Three candidates were locked in a tight race for Spokane County prosecutor Tuesday night as the embattled incumbent Republican, Larry Haskell, faces a tough re-election bid.
Deb Conklin teared up in surprise and excitement when she saw her narrow lead while awaiting the results with friends at Perry Street Brewing.
“We expected to come in second,” Conklin said. “I don’t know of anybody who thought that I would be first at this point.”
Conklin, who ran without a party affiliation is a 69-year-old pastor with prosecuting experience, led the race with 27.8% of the vote, followed by Haskell, who received 26.9%. Republican Stefanie Collins, a longtime deputy prosecuting attorney, sat at a close third with 24.1%, while Republican Stephanie Olsen trailed at 20.3%. More votes will be counted Wednesday.
“We’re going to take our message across the county – that it’s time for deep culture change in the prosecutor’s office. It’s time for real justice,” Conklin said. “I think one of the reasons I’m ahead right now is that all three of the other candidates think the solution is to lock people up longer, and yet nationally it’s been shown over and over again, that doesn’t work.”
While celebrating with supporters Tuesday night, Collins was “eagerly watching the numbers” and soaking in the positive messages flowing online, she said.
“The voters have a tough decision to make. I’ll just wait and see how it goes,” Collins said. “I’m feeling all the positive energy both from my supporters and from the online community.”
Haskell drew no challengers when he ran for re-election the first time, but after his wife’s racist rants on social media, three candidates jumped in to oppose Haskell’s run for a third term.
Earlier this year, after an Inlander article exposed the racist comments by Haskell’s wife, Lesley, Haskell apologized before defending the integrity of his office.
All Haskell’s opponents said the incident tarnished the reputation of the prosecutor’s office and that they hope to take the office in a new direction if elected.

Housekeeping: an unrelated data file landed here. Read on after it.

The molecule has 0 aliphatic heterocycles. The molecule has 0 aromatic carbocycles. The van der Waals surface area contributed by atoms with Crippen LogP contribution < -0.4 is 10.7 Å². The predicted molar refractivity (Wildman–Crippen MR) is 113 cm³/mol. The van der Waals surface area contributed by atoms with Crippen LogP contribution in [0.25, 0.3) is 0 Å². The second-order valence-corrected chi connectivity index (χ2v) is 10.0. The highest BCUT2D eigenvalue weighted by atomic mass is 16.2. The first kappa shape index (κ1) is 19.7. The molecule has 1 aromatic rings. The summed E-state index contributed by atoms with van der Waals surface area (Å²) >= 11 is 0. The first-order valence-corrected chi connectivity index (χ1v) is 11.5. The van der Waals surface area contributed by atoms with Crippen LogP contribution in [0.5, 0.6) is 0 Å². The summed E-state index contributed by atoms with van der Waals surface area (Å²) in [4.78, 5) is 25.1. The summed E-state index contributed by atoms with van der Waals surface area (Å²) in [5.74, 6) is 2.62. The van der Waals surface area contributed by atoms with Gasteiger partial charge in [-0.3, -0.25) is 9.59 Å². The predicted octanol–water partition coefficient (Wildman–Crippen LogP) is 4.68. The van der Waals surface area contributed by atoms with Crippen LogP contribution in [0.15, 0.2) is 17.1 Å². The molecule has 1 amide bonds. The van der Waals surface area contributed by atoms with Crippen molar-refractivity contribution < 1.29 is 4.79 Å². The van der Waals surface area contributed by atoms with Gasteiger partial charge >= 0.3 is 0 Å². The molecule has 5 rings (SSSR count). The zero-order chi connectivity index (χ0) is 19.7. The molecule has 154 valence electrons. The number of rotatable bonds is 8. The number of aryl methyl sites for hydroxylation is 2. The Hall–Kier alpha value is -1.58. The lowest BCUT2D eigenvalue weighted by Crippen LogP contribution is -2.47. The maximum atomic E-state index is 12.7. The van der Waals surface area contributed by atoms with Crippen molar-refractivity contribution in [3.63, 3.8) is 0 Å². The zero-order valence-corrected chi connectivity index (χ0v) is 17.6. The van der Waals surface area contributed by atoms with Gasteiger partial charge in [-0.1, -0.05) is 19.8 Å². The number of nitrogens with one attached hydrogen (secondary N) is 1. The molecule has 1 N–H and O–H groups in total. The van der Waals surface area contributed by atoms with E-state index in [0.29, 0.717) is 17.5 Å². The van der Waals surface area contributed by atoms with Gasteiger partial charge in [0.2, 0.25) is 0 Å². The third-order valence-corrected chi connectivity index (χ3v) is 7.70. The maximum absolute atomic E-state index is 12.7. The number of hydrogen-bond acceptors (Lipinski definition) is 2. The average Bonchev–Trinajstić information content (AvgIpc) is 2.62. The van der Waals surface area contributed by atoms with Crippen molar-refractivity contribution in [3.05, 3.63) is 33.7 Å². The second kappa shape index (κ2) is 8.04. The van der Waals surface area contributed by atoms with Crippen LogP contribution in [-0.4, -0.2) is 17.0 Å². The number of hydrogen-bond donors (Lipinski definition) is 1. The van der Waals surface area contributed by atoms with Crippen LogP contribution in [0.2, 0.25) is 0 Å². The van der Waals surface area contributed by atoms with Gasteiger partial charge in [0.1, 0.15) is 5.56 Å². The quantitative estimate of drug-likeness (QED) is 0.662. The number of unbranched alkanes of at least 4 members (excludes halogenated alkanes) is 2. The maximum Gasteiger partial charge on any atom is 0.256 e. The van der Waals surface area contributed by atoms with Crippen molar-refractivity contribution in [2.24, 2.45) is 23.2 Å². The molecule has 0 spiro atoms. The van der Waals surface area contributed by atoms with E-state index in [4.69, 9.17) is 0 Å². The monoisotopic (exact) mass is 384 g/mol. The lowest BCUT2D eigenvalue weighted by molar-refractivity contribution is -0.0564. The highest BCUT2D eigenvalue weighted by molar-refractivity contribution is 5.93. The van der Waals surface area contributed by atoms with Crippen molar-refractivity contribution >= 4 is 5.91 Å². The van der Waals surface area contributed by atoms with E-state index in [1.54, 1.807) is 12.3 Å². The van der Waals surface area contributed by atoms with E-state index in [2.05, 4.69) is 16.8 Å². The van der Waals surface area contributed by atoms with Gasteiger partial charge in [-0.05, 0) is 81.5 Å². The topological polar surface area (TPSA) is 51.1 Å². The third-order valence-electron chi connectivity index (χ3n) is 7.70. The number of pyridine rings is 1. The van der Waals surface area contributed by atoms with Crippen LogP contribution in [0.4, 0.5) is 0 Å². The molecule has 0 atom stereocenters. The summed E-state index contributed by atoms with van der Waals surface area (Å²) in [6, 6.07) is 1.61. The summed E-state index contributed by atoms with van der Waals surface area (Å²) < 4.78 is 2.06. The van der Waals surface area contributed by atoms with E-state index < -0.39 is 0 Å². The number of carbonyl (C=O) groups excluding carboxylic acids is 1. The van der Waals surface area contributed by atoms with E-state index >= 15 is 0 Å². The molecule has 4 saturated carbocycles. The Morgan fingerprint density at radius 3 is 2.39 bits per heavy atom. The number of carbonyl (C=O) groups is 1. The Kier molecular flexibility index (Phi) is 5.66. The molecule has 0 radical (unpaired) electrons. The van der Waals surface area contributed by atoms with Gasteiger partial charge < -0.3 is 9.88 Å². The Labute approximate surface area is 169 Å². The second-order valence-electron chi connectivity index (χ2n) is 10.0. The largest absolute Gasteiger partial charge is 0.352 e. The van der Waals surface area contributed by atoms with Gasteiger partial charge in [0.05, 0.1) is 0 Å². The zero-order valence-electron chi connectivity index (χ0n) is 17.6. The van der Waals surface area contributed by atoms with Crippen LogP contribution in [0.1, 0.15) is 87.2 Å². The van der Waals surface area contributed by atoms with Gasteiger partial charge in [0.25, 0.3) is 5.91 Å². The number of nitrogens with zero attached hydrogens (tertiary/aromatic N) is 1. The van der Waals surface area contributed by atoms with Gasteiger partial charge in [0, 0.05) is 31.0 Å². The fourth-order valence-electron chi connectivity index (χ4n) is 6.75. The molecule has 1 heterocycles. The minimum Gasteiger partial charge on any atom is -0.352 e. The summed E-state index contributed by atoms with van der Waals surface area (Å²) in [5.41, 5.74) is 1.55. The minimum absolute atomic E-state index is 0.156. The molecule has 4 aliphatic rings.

Haskell pushed Conklin, the most progressive candidate in the race, to reactivate her bar license in order to challenge him. She said she supports a variety of alternatives to incarceration and supports for defendants pretrial. Conklin also campaigned on higher standards for charging suspects as a way to push law enforcement to do more thorough investigation.
In the general election, Conklin plans to appeal to Republican voters who, like her, embrace supported release and other pretrial programs that can both save the county money and improve lives, she said.
While the primary race remains tight, Conklin’s focus has shifted to beating Haskell.
“I spent a year looking at the numbers asking, ‘can I beat Larry Haskell?’” Conklin said. “And the numbers say I can.”
Haskell is focused on victims and accountability for offenders in what, if re-elected, he said would be his last term. Haskell is also concerned about an increase in crime, but blames the problem on the state Supreme Court overturning Washington’s drug possession law and the Legislature reducing penalties for certain crimes.
He raised the most money out of any candidate in the race at more than $38,000 and was endorsed by the Spokane Police Guild, Republicans of Spokane County, and several of the deputy prosecutors he employs. Haskell did not immediately respond to request for comment.
Collins said she hopes to target repeat offenders by working with law enforcement and is concerned about a backlog of domestic violence cases. She plans to add “accountability plans” to plea agreements in hopes of encouraging suspects to reflect on the trauma they caused the community.
While Collins had the most individual donors of any candidate, she raised less than Haskell and Olsen at about $33,800.
Olsen said she was motivated to run due to poor management currently in the prosecutor’s office, which she blames, in part, for an increase in crime in Spokane.
S-R reporter Molly Wisor contributed to this report.
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